Article by Federica Oradini and Gunter Saunders
Accessibility initiatives have, up until quite recently, been driven mainly by considerations of the needs of students with disabilities (JISC 2018). Whilst this remains an understandable focus, digital technologies provide much scope to drive better learning outcomes for everyone, especially when deployed and used within physical classroom spaces. In many respects, considering the needs of students with disabilities can now be done against a background of curriculum design that is aimed at making the learning experience for all students more inclusive (Higher Education Academy 2018).
For example, providing alternative formats for key online learning materials (e.g. semantic HTML, ePub) should certainly aid students with visual issues but can at the same time support those with a learning preference served by audio-based content. Similarly, with videos, adding captions to assist students with hearing problems can also directly help students from overseas, when English is their second language. There are indeed a wide range of ways that online technology can be used to support the needs of students and at times this can be enough (e.g. for students who for whatever reason cannot travel to campus to attend face to face classes). However, many of these online advantages have tended to serve the individual, working independently to study key information and to complete assignments. Now though, with it becoming more straightforward to integrate the virtual with the physical, it is possible to exploit collaboration opportunities more readily. These can either be with all students within the one physical space, making use of the technology to make it easier for them to actively contribute, or indeed with some students joining others in the physical space through virtual means.
Across the Higher Education sector, it is now common to find classrooms that depart significantly from the traditional style of rows of tables and chairs (Oradini et al., 2019). Different furniture can provide scope to teach in a more flexible fashion, moving easily from didactic approaches to a much more student-centred active learning model (see examples in figure 1 below).
When newer furniture arrangements are combined with simple technologies that encourage student engagement and collaboration through digital channels, then the nature of the learning space really starts to become one that is both more inclusive and representative of working in the ‘real’ world. A specific room arrangement, probably representing the current ‘state of the art’ form of active learning classroom is shown in figures 2a and 2b.
This space drives the use of collaborative in-class approaches, providing each group with its own digitally enabled group table. A group’s collective efforts can be displayed on their own table screen as they work and build an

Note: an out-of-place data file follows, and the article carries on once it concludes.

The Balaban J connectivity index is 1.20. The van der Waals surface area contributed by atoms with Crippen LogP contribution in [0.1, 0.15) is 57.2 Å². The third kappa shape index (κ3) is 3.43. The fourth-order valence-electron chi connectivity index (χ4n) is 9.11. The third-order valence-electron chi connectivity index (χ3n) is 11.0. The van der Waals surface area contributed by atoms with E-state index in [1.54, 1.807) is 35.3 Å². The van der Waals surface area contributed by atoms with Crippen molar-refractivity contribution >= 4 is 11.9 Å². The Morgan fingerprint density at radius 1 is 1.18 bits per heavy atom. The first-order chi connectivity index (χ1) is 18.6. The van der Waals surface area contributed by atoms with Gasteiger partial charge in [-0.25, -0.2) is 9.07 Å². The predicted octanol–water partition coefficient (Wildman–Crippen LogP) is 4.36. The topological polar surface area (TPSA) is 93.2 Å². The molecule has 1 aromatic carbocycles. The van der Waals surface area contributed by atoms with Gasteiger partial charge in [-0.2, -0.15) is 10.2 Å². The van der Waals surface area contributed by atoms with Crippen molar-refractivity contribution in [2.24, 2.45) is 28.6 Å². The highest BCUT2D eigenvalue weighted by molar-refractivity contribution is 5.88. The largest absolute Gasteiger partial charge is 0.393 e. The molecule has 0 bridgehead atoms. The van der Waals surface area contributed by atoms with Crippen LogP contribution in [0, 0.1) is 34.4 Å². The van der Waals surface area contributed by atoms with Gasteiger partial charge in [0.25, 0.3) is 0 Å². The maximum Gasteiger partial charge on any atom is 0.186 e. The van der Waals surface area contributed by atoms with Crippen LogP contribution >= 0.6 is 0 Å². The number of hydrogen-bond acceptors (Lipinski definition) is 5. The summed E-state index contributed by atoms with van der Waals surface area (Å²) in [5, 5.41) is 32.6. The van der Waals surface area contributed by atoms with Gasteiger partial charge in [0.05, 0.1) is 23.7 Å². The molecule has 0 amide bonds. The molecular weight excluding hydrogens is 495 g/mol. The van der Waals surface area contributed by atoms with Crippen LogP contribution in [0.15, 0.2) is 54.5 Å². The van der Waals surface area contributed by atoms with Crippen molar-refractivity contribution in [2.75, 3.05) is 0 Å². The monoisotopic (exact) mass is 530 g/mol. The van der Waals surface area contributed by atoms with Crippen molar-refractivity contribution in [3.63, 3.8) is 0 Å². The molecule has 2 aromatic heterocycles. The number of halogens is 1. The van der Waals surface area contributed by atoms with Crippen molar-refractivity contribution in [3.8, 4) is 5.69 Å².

Higher Education Academy (2018) Inclusive curriculum design in higher education, https://www.heacademy.ac.uk/knowledge-hub/inclusive-curriculum-design-higher-education(accessed April 2019)
Joint Information Systems Committee (JISC) (2018) Getting started with accessibility and inclusion, https://www.jisc.ac.uk/guides/getting-started-with-accessibility-and-inclusion(accessed April 2019)
Saunders, G., Oradini, F. and Hartley, P. (2018) When pedagogy collides with physical reality: the (re)design of teaching rooms to enable teaching excellence. Educational Developments. 19.1, 16-20.
Oradini, F., Saunders, G. and P. Hartley (2019) Classrooms for flexible, adaptable approaches to curriculum delivery – responding to staff and student feedback, In: Future Learning Spaces: Space, Technology and Pedagogy, pp33-40.
University of Westminster
Federica Oradini is Senior Lecturer in eLearning and the University Mobile Learning and Development Co-ordinator at the University of Westminster. She is a HEA Senior Fellow. She designs and implements e-learning and blended learning courses in collaboration with the University’s faculties, by providing expertise in instructional design and advice on pedagogical aspects. She has been an e-tutor on a variety of online distance learning courses since 2009. She also supports professional development for academic staff, conceiving and running staff development workshops about the use of online platforms and web tools to enhance and support learning. Recently her role has been focusing on the use of mobile technologies. During her stay as visiting professor, she taught the Media Education
coursin the Master’s Program.
University of Westminster
Gunter has worked in Higher Education for over 30 years teaching and researching in Microbial Genetics and developing approaches for the integration of technology into teaching. Gunter is a Principal Fellow of the Higher Education Academy, nationally
recognisedfor his contributions to the support and development of learning and teaching, including classroom design. Gunter is currently leading the university’s development oftechnologyenhanced working and learning. This includes overseeing a 5 yearrolling programmeof classroom renewal that has been designed to deliver classrooms, informed bystudentand staff feedback, that areadaptable, technology enabledand will support student centredlearning. he has taught the Media Education course in the Master Program together with Federica Oradini.